20 Achan replied, “It is true! I have sinned against the Lord, the God of Israel. This is what I have done: 21 When I saw in the plunder a beautiful robe from Babylonia, two hundred shekels of silver and a bar of gold weighing fifty shekels, I coveted them and took them. They are hidden in the ground inside my tent, with the silver underneath.” [One must wonder what would have happened had Achan continued trying to hide the spoils. Surely, it would have turned out even worse for him and for all Israel than it is about to.]

24 Then Joshua, together with all Israel, took Achan son of Zerah, the silver, the robe, the gold bar, his sons and daughters, his cattle, donkeys and sheep, his tent and all that he had, to the Valley of Achor. 25 Joshua said, “Why have you brought this trouble on us? The Lord will bring trouble on you today.”

Then all Israel stoned him, and after they had stoned the rest, they burned them. [Achan finds himself in a fate similar to that of Sodom and Gomorrah – utter destruction, along with the destruction of his incidentals, in this case his possessions and his children. Nothing of the wickedness of Achan must be allowed to continue on, lest something so terrible be repeated. Furthermore, an example must be made. Despite it seeming like Achan’s children are wronged here, perhaps they, too, were complicit in the cover-up. There are other ways to explain their demise, but this is certainly a possibility. Why did the children not turn over their father to Joshua, or at least return the stolen goods? Surely, they knew about the crime…] 26 Over Achan they heaped up a large pile of rocks, which remains to this day. [A memorial to deter future wrongdoers.] Then the Lord turned from his fierce anger. Therefore that place has been called the Valley of Achor ever since.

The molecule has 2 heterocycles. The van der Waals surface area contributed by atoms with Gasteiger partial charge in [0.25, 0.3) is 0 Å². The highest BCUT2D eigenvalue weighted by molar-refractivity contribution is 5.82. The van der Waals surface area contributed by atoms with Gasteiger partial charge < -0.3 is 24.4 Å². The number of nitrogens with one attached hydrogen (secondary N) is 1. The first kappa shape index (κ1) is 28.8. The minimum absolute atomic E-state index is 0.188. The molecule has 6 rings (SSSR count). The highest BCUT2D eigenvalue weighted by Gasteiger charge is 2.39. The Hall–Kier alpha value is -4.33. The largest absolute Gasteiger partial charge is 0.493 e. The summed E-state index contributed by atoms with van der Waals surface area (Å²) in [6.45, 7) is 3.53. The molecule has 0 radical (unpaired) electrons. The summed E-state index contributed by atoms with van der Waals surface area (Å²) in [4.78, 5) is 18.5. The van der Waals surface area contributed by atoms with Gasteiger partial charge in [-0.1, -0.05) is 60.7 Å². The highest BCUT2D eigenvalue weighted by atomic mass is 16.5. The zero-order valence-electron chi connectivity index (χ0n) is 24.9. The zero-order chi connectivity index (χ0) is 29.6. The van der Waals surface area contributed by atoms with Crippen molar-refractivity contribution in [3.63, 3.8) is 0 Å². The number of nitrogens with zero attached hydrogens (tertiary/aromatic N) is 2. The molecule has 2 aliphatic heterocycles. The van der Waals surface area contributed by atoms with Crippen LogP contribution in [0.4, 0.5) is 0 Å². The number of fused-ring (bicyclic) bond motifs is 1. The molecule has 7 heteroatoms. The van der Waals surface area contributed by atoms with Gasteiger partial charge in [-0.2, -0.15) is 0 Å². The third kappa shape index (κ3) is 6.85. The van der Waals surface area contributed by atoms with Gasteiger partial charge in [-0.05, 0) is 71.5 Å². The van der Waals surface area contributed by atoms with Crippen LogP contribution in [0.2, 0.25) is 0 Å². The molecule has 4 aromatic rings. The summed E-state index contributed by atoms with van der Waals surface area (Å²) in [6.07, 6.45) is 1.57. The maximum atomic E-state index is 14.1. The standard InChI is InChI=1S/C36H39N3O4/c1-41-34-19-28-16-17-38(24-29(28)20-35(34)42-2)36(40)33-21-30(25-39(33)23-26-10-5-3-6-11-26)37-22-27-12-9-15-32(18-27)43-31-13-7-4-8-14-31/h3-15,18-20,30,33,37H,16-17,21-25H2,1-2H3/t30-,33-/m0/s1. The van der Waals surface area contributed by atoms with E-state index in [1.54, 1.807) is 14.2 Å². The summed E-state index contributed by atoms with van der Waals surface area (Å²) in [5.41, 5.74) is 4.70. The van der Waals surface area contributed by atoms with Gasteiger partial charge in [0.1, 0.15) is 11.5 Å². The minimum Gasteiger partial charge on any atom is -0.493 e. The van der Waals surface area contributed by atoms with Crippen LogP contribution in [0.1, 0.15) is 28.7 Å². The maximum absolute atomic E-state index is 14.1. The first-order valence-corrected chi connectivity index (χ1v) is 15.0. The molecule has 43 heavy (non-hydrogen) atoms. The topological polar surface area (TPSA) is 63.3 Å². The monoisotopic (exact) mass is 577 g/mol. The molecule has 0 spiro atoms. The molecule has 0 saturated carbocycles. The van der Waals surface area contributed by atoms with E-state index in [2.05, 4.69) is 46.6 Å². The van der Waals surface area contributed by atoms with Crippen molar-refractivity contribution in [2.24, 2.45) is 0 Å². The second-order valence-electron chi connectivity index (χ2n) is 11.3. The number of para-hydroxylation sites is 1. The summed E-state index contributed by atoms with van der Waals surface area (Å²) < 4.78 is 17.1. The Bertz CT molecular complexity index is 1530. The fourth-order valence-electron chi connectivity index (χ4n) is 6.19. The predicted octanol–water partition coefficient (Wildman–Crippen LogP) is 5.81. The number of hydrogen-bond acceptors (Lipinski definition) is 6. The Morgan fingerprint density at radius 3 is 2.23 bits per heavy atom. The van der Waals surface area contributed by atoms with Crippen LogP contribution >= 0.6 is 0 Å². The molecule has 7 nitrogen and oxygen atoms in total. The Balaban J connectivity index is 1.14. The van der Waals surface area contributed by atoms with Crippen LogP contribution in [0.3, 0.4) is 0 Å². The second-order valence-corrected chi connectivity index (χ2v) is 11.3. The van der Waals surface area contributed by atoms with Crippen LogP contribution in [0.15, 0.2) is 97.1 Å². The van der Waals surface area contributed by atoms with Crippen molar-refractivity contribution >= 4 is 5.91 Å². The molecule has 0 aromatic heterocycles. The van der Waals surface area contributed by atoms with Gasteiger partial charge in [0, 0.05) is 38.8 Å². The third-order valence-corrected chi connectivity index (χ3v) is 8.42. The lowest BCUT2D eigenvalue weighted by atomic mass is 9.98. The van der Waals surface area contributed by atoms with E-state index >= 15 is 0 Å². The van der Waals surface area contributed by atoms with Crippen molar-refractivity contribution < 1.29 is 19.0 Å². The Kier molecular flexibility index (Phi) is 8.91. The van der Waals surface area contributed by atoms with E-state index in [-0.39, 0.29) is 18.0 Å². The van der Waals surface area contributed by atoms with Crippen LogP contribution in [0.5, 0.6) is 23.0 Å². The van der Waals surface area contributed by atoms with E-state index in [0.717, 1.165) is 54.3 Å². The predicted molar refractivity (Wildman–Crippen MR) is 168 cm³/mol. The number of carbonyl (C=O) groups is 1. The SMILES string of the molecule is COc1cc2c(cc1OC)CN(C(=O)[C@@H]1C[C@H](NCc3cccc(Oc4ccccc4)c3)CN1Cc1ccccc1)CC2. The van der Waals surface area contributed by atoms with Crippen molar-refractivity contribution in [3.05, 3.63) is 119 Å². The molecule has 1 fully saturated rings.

The things which belong to the public honor of God, such as the integrity of priestly life, cannot stay hidden away. Some might accuse me of “magical thinking,” but it seems confirmed by experience that priests leading double lives usually do not make many converts, do not devote long hours to the confessional, and do not deliver that kind of preaching which moves to greater faith, hope, and charity. They might indeed attract much curiosity and intrigue, they might make the parish a lot of money, they might be great social activists, but the real spiritual battles are not being fought by them. Such a man is forced to stay away from what is truly holy by the weight of his own conscience… Either his sin must go, or the Lord must go.

2 thoughts on “Scripture and the Crisis – Part 2